Blog post by Chris Rowlands on how he is using an AI tool to assist in his role in health libraries

As the library systems admin for the Kent, Surrey and Sussex Koha consortium, part of my job is helping write mySQL reports for circulation and user statistics for the 20 libraries in our region.

While all staff have access to the module to write their own reports, learning mySQL is asking a lot of librarians for whom time is already a very precious resource. One project I am developing is using a data visualisation tool called Metabase to create a custom model of our data.

This will have two useful applications; firstly I can then create a curated dashboard of all the main statistics our libraries are interested in; secondly it will be much more intuitive for staff to build their own queries from this model, without having to learn about the system’s database structure mySQL.

For my first draft of the model’s code, I wrote without AI assistance. I wanted to present data for every issue and renewal, and the attributes that libraries measure them against; for example the ESR (employment) category for the borrower, and the book’s home library.

This was complicated by the need for this data to be grouped by library Trust rather than the individual site the issues were made – libraries tend to collect statistics by Trust regardless of how many discrete sites they have. This means Sussex Health have to run reports five times and then add each site’s data together. My model would save all multi-site Trusts from having to do this, reducing the chance for errors and saving lots of time.

I won’t go in depth on what I had to learn to achieve this, but it involved a lot of understanding how a library system’s database structure works, and learning bits of mySQL to join data to other parts of the data.

The working first draft was just over 130 lines of code, and reports written using it were taking 30 seconds or more to load. It was nice that the code itself worked but I didn’t think this would be used by library staff, as the frustration of waiting for software to load disengages us all! This was where my manager Richard Pemberton suggested I use to review my code.

Claude is developed by a company called Anthropic as a “foundational AI model”, and lists code generation as one of its core capabilities. I have largely avoided interacting with AI since the boom period in late 2022, partially down to a lack of need but also partially due to cynicism and scepticism. I have been broadly keeping up with news around AI and am aware of concepts such as prompt engineering and hallucinations, so I wasn’t going to treat Claude as a silver bullet.

The first thing I did with Claude was copy my entire SQL query into it, and asked what methods it would suggest to optimise the efficiency of the code. It came back with a list of nine suggestions for me to try; most of these weren’t relevant as they involved modifying the database itself, however a couple of its suggestions seemed useful.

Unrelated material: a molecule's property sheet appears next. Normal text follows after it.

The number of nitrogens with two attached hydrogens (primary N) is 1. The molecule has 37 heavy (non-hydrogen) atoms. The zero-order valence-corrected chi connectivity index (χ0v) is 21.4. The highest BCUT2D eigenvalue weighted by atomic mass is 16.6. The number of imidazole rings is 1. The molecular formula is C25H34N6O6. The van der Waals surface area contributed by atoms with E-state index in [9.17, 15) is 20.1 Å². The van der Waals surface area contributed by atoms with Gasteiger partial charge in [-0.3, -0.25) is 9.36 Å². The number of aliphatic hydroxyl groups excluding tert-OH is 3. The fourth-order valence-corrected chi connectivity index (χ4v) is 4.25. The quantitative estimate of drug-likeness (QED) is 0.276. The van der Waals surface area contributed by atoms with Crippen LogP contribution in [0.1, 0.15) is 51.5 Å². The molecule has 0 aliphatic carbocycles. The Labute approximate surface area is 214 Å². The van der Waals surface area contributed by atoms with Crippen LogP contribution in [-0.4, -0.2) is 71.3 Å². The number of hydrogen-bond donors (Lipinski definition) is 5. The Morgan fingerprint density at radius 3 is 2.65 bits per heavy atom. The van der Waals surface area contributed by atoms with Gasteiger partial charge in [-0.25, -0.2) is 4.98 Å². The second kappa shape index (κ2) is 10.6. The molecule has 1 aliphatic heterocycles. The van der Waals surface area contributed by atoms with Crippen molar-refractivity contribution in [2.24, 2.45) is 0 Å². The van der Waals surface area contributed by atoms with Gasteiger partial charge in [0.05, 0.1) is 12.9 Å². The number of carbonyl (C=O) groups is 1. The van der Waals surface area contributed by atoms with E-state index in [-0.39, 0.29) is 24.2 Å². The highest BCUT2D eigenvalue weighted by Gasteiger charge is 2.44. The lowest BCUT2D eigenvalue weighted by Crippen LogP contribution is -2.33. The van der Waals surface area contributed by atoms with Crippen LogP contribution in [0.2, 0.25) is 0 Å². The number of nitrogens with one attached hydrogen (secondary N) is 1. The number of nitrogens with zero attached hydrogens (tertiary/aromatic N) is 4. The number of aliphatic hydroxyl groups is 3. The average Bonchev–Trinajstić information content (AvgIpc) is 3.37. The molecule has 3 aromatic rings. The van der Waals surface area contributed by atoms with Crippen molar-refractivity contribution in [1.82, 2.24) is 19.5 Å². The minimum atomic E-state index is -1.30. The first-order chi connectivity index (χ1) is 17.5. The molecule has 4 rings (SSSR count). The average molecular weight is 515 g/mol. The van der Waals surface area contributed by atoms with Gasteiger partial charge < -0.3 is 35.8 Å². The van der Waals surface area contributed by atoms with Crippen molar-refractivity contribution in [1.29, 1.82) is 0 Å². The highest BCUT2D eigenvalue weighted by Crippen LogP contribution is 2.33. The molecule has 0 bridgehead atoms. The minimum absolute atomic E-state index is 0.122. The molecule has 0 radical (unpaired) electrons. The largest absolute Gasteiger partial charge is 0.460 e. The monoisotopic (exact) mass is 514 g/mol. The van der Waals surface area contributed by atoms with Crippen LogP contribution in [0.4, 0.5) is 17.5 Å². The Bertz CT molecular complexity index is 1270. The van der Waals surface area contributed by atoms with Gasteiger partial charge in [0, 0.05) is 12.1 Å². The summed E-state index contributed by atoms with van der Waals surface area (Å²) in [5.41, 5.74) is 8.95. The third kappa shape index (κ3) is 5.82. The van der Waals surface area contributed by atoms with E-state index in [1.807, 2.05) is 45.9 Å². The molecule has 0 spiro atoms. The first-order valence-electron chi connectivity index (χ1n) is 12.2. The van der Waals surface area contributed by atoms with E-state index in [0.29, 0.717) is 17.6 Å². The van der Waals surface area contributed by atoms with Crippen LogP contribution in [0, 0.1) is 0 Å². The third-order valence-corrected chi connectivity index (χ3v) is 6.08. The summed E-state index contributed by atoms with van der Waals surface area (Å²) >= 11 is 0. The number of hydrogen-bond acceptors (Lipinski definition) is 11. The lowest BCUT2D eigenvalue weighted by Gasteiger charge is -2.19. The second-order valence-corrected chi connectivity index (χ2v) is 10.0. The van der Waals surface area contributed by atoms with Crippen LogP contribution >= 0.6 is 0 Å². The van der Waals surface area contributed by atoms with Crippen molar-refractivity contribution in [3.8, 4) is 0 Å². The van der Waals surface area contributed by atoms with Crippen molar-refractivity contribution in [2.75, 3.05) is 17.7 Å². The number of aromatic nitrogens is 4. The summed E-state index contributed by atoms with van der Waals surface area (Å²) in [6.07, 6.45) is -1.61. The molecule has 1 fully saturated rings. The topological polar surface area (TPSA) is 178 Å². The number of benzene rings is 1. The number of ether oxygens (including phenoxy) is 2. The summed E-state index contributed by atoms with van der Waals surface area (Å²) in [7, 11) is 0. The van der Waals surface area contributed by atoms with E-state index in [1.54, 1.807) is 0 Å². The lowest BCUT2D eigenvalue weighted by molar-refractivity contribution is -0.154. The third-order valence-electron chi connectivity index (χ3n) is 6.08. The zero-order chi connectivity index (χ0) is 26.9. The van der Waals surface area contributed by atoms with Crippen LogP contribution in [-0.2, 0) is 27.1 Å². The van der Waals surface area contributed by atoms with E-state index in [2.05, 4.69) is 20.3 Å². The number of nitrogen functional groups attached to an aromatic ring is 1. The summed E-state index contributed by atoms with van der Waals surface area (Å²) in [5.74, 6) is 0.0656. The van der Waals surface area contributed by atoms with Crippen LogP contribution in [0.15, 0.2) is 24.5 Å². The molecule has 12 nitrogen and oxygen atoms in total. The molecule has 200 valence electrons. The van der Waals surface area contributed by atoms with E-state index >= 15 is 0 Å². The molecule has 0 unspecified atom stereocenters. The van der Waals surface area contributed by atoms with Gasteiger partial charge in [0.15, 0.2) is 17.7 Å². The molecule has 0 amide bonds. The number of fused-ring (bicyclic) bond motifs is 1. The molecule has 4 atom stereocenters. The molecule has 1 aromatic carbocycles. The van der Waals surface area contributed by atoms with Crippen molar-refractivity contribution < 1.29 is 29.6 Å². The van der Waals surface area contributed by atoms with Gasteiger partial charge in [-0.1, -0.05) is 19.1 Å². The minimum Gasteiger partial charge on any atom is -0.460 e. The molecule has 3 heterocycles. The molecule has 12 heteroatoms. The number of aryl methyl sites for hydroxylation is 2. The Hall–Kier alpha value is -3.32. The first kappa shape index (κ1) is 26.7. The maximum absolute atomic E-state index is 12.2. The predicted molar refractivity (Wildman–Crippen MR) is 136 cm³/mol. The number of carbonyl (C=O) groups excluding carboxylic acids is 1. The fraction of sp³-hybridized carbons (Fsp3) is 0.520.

The problem then was, I didn’t know how to do what it was suggesting. I was able to ask Claude to explain in detail what each technique was, in what became a hybrid method of self-taught and AI-led training. Normally to learn SQL I read the textbooks our library stocks, or consult one or two trusted training websites for SQL.

The advantage of Claude in this situation was it being able to suggest things I didn’t have a concept of – I would not have thought to use derived tables in my query, nor did I understand how to aggregate case statements! The end result is that Claude took my code from 130 lines down to 45, and the reports generated using the model from this code loads almost instantly.

This has allowed me to progress with my statistics dashboard project, which could potentially roll out to any library or consortium using Koha in the NHS. The amount of time this could save library staff in harvesting monthly and annual statistics data is promising – with the added benefit of making statistics reporting more consistent.

I now use Claude in any situation where I am unsure of the answer, or have run out of ideas; though this tends to only really be useful in situations like the one described above. So for SQL help or Excel formulae it can be a really helpful tool. If I use it to supplement work I’ve already started then it can really enhance what I do.

I find it is less useful if I want it to generate something from scratch. How much this is down to Claude or my own inexperience with AI tools, I couldn’t say – perhaps it is a bit of both! I also haven’t really tried any other AI tools, mostly because I don’t know where to start with researching this, and for the amount I use it, I’m happy to trust my colleagues' recommendations.    


Chris Rowlands


Regional Library Systems Manager

Medway NHS Foundation Trust